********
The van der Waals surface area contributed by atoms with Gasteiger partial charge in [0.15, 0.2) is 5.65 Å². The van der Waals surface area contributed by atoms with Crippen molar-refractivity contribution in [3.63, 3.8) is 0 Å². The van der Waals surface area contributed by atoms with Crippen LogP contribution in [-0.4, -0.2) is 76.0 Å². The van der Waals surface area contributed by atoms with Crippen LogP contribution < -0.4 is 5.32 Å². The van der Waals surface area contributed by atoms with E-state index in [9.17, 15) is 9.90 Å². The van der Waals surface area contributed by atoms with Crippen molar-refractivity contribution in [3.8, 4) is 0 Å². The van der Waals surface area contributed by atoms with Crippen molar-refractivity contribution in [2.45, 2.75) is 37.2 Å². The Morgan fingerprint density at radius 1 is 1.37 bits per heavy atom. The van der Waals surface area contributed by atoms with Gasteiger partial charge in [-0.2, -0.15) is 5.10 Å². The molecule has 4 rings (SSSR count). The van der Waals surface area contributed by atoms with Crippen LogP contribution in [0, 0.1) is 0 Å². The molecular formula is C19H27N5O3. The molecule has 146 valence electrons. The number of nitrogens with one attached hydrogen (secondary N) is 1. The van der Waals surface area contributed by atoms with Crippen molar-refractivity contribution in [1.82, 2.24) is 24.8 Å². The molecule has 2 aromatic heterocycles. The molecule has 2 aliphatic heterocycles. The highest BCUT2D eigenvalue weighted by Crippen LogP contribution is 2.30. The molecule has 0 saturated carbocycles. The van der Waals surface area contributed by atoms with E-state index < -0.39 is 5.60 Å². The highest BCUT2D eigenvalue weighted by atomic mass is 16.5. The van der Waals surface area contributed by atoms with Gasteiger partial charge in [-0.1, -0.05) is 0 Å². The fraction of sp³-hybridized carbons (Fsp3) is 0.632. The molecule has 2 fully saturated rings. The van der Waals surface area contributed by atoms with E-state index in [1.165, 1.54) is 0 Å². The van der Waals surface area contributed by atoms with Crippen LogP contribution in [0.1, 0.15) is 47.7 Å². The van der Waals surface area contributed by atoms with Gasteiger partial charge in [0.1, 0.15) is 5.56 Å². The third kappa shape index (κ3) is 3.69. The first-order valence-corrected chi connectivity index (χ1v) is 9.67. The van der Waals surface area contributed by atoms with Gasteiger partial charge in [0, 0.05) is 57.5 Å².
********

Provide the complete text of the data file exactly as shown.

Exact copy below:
The van der Waals surface area contributed by atoms with Gasteiger partial charge in [0.15, 0.2) is 5.65 Å². The van der Waals surface area contributed by atoms with Crippen molar-refractivity contribution in [3.63, 3.8) is 0 Å². The van der Waals surface area contributed by atoms with Crippen LogP contribution in [-0.4, -0.2) is 76.0 Å². The van der Waals surface area contributed by atoms with Crippen LogP contribution < -0.4 is 5.32 Å². The van der Waals surface area contributed by atoms with E-state index in [9.17, 15) is 9.90 Å². The van der Waals surface area contributed by atoms with Crippen molar-refractivity contribution in [3.8, 4) is 0 Å². The van der Waals surface area contributed by atoms with Crippen molar-refractivity contribution in [2.45, 2.75) is 37.2 Å². The Morgan fingerprint density at radius 1 is 1.37 bits per heavy atom. The van der Waals surface area contributed by atoms with Gasteiger partial charge in [-0.2, -0.15) is 5.10 Å². The molecule has 4 rings (SSSR count). The van der Waals surface area contributed by atoms with Crippen LogP contribution in [0, 0.1) is 0 Å². The molecular formula is C19H27N5O3. The molecule has 146 valence electrons. The number of nitrogens with one attached hydrogen (secondary N) is 1. The van der Waals surface area contributed by atoms with Crippen molar-refractivity contribution in [1.82, 2.24) is 24.8 Å². The molecule has 2 aromatic heterocycles. The molecule has 2 aliphatic heterocycles. The highest BCUT2D eigenvalue weighted by Crippen LogP contribution is 2.30. The molecule has 0 saturated carbocycles. The van der Waals surface area contributed by atoms with E-state index < -0.39 is 5.60 Å². The highest BCUT2D eigenvalue weighted by atomic mass is 16.5. The van der Waals surface area contributed by atoms with Gasteiger partial charge in [-0.1, -0.05) is 0 Å². The fraction of sp³-hybridized carbons (Fsp3) is 0.632. The molecule has 2 fully saturated rings. The van der Waals surface area contributed by atoms with E-state index in [1.165, 1.54) is 0 Å². The van der Waals surface area contributed by atoms with Crippen LogP contribution in [0.1, 0.15) is 47.7 Å². The van der Waals surface area contributed by atoms with Gasteiger partial charge in [0.1, 0.15) is 5.56 Å². The third kappa shape index (κ3) is 3.69. The first-order valence-corrected chi connectivity index (χ1v) is 9.67. The van der Waals surface area contributed by atoms with Gasteiger partial charge in [0, 0.05) is 57.5 Å².